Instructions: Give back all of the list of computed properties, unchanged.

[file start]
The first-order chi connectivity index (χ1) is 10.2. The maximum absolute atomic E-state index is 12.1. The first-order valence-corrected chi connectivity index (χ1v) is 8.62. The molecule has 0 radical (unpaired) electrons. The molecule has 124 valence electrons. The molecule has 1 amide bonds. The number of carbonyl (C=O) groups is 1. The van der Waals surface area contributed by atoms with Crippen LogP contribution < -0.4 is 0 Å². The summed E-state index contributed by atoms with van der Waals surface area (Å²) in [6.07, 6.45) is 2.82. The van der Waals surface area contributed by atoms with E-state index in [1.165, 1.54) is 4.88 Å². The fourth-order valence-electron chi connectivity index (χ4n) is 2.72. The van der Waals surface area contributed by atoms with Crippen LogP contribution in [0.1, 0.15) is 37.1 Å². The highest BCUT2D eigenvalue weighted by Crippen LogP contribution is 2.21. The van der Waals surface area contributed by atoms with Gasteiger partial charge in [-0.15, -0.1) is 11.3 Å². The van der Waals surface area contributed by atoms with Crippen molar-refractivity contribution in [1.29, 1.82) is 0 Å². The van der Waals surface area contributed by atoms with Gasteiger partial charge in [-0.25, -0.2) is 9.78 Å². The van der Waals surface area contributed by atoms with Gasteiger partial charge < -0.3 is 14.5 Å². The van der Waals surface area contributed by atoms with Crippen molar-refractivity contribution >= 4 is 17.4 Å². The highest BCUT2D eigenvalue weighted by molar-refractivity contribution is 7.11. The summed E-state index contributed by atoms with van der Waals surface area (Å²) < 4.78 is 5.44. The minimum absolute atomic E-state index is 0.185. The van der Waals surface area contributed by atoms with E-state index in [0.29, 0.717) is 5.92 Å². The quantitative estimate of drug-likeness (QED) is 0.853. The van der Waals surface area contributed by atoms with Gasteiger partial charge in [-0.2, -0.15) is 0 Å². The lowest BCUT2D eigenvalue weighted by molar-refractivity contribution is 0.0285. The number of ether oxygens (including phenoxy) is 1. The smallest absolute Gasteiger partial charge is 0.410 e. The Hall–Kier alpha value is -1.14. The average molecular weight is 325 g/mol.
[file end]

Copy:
The first-order chi connectivity index (χ1) is 10.2. The maximum absolute atomic E-state index is 12.1. The first-order valence-corrected chi connectivity index (χ1v) is 8.62. The molecule has 0 radical (unpaired) electrons. The molecule has 124 valence electrons. The molecule has 1 amide bonds. The number of carbonyl (C=O) groups is 1. The van der Waals surface area contributed by atoms with Crippen LogP contribution < -0.4 is 0 Å². The summed E-state index contributed by atoms with van der Waals surface area (Å²) in [6.07, 6.45) is 2.82. The van der Waals surface area contributed by atoms with E-state index in [1.165, 1.54) is 4.88 Å². The fourth-order valence-electron chi connectivity index (χ4n) is 2.72. The van der Waals surface area contributed by atoms with Crippen LogP contribution in [0.1, 0.15) is 37.1 Å². The highest BCUT2D eigenvalue weighted by Crippen LogP contribution is 2.21. The van der Waals surface area contributed by atoms with Gasteiger partial charge in [-0.15, -0.1) is 11.3 Å². The van der Waals surface area contributed by atoms with Crippen molar-refractivity contribution in [1.29, 1.82) is 0 Å². The van der Waals surface area contributed by atoms with Gasteiger partial charge in [-0.25, -0.2) is 9.78 Å². The van der Waals surface area contributed by atoms with Gasteiger partial charge < -0.3 is 14.5 Å². The van der Waals surface area contributed by atoms with Crippen molar-refractivity contribution >= 4 is 17.4 Å². The highest BCUT2D eigenvalue weighted by molar-refractivity contribution is 7.11. The summed E-state index contributed by atoms with van der Waals surface area (Å²) < 4.78 is 5.44. The minimum absolute atomic E-state index is 0.185. The van der Waals surface area contributed by atoms with E-state index in [0.29, 0.717) is 5.92 Å². The quantitative estimate of drug-likeness (QED) is 0.853. The van der Waals surface area contributed by atoms with Gasteiger partial charge in [-0.2, -0.15) is 0 Å². The lowest BCUT2D eigenvalue weighted by molar-refractivity contribution is 0.0285. The number of ether oxygens (including phenoxy) is 1. The smallest absolute Gasteiger partial charge is 0.410 e. The Hall–Kier alpha value is -1.14. The average molecular weight is 325 g/mol.